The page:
Finally, I wanted to talk about something that was hotly debated even as I did my art history portion of my DEC. To some, it is the butt of inside jokes, and to others like me, an almost-relief as an Italian who has always struggled with their sexuality. As a queer person with an (at-best) iffy understanding of my own gender, I often wondered where in our history I could find somebody like me. I am sad to admit that as a very young child, who was hyper aware I could not commit to heteronormativity or gender conformity, I was often deeply distressed; I was haunted by the revelation that I did not belong in my own community, and I was not safe. I was even once threatened at knife-point by a student at JFK high school while coming home, as they had overheard during the summer that I had come out to a friend as queer. Finally, one day, by accident, I stumbled upon an important piece of Italian history: Leonardo da Vinci famously expressed interest in men. Yes, da Vinci (famously touted as a figure of Italian excellence) was queer- and people knew about it. Now, withholding for a moment that the societal norms regarding homosexuality were different at the time of da Vinci’s life, here comes the kicker: how come we see Italian art history as not only white and male, but also straight? Da Vinci’s storied history with one Salai (whose real name is Gian Giacomo Caprotti) begins in Da Vinci’s workshop, as the poor boy came to be employed and stayed for 25 years. Full disclosure, owing to the norms of the time, Salai was initially ten when they met, with Da Vinci in his late thirties. While Da Vinci had another private secretary (Francesco Melzi), songs, poetry, and lute music was made about the trio’s (homosexual) love triangle. Notably, it was said Da Vinci had such a propensity for drawing Salai (most famously perhaps with small phalluses running after him), that he inspired the paintings Bacchus, Saint John the Baptist, and maybe even The Mona Lisa. As sodomy was not encouraged, despite Da Vinci having been already been accused, he was thought to have been publicly shamed rather than jailed, in an effort to get him to turn himself in.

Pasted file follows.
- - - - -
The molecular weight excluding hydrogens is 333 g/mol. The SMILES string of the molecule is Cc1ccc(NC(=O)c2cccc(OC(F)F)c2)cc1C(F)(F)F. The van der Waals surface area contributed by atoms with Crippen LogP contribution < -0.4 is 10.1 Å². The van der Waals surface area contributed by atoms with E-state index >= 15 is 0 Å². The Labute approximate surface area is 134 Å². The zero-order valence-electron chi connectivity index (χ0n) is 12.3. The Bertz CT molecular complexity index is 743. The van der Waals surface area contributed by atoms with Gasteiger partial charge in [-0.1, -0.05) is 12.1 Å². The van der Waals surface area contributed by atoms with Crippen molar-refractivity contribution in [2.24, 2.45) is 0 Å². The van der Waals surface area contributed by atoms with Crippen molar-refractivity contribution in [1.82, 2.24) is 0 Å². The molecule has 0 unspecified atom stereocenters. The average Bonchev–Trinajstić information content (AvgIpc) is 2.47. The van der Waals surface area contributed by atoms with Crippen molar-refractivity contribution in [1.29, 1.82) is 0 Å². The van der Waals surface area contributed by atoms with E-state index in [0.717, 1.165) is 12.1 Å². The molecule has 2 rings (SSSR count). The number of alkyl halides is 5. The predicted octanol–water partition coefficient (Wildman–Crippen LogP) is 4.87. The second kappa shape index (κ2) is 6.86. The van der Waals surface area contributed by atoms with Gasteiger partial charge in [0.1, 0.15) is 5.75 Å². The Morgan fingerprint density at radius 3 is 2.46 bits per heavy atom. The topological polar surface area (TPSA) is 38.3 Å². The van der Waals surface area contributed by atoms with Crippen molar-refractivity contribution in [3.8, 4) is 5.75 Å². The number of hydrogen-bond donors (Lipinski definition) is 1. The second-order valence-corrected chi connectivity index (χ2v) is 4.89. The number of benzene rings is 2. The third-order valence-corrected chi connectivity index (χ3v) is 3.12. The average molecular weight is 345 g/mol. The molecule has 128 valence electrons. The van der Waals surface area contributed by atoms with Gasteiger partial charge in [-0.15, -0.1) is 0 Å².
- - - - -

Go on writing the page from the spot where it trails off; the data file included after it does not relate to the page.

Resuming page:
The Mona Lisa, which art historians have agonized as to her true identity for years, is indeed thought to be a rendition of Salai himself; notably, due to her forehead and cheeky smile. This is the part where I give you homework; go Google Salai and observe for yourself the actual similarity between him and The Mona Lisa. The Mona Lisa is also notably androgynous- considered by many to have both feminine and masculine attributes; this also lends credence to the theory Da Vinci was going for a kind of self portrait. Even so, the relationship between Da Vinci and Salai was thought to be firmly sexual in nature, even though there is much debate about whether or not Da Vinci was overtly celibate and privately gay or overtly and privately celibate all together. The emotional turbulence of gender anxiety and self expression is not taken kindly to in Italian communities as we know them in Canada. Often, we’re asked to marginalize ourselves before societal expectations of straightness can even be understood by younger children. Before we’re able to understand the self, we’re made to understand the strict limitations of how we “must'' be perceived in order to fit in. If nothing but a funny closing anecdote on this journey of historical revisionism explained, Da Vinci’s gayness (and the iconic Mona Lisa’s gender fluidity) reminds us that Italian art history is not in fact perfectly heterosexual; like our ancestors, we too may face opposition by our own neighbourhood, culture, or in-group. But, it is important to remember your existence is a work of art. Be secure in the fact that societies will change, and every day we strive towards a more inclusive Italian identity is a day well spent. Give yourself space and acceptance to flourish, explore, and become the artiste of your own destiny.
And so, our romp through time comes to a close. If nothing else, I hope you have learned our false idea of Italian artistic perfection is not based in reality. Instead, the people our community marginalizes often are most responsible for a big part of our cultural footprint. Every time somebody refers to the legacy of great Italian art, they’re inadvertently (and perhaps unknowingly) referring to the legacy of PoC in Europe, marginalized women in a patriarchal society, and openly gay men whose lives were later heavily doctored for the history books. Let’s reject colonialism, white supremacy, and hetero-homegeny as the staple of the Italian diaspora, and take good care of yourselves out there.